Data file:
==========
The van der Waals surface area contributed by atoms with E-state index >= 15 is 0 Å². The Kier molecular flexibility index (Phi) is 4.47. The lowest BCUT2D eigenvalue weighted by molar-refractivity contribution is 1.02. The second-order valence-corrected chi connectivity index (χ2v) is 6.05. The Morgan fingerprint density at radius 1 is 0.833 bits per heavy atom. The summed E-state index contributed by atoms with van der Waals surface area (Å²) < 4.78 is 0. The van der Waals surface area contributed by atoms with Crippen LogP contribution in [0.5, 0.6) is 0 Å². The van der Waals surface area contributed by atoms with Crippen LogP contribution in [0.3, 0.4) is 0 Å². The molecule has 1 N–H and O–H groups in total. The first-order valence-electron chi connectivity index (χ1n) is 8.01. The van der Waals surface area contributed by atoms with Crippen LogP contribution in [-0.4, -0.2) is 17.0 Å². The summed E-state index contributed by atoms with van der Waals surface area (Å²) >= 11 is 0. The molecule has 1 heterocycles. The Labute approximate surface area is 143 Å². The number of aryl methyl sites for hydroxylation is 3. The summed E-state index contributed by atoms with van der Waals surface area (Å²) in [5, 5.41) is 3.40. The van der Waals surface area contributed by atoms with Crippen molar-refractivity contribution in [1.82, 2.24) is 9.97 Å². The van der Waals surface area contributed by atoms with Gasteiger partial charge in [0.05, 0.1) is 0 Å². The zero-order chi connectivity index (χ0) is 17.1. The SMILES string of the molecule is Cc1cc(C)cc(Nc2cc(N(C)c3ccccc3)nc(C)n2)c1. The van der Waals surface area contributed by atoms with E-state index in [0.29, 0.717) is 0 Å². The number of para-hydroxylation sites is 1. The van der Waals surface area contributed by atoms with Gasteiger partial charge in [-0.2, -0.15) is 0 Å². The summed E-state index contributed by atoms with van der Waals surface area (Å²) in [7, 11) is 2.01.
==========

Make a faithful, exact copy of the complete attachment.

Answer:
The van der Waals surface area contributed by atoms with E-state index >= 15 is 0 Å². The Kier molecular flexibility index (Phi) is 4.47. The lowest BCUT2D eigenvalue weighted by molar-refractivity contribution is 1.02. The second-order valence-corrected chi connectivity index (χ2v) is 6.05. The Morgan fingerprint density at radius 1 is 0.833 bits per heavy atom. The summed E-state index contributed by atoms with van der Waals surface area (Å²) < 4.78 is 0. The van der Waals surface area contributed by atoms with Crippen LogP contribution in [0.5, 0.6) is 0 Å². The van der Waals surface area contributed by atoms with Crippen LogP contribution in [0.3, 0.4) is 0 Å². The molecule has 1 N–H and O–H groups in total. The first-order valence-electron chi connectivity index (χ1n) is 8.01. The van der Waals surface area contributed by atoms with Crippen LogP contribution in [-0.4, -0.2) is 17.0 Å². The summed E-state index contributed by atoms with van der Waals surface area (Å²) >= 11 is 0. The molecule has 1 heterocycles. The Labute approximate surface area is 143 Å². The number of aryl methyl sites for hydroxylation is 3. The summed E-state index contributed by atoms with van der Waals surface area (Å²) in [5, 5.41) is 3.40. The van der Waals surface area contributed by atoms with Crippen molar-refractivity contribution in [1.82, 2.24) is 9.97 Å². The van der Waals surface area contributed by atoms with Gasteiger partial charge in [0.05, 0.1) is 0 Å². The zero-order chi connectivity index (χ0) is 17.1. The SMILES string of the molecule is Cc1cc(C)cc(Nc2cc(N(C)c3ccccc3)nc(C)n2)c1. The van der Waals surface area contributed by atoms with E-state index in [0.29, 0.717) is 0 Å². The number of para-hydroxylation sites is 1. The van der Waals surface area contributed by atoms with Gasteiger partial charge in [-0.2, -0.15) is 0 Å². The summed E-state index contributed by atoms with van der Waals surface area (Å²) in [7, 11) is 2.01.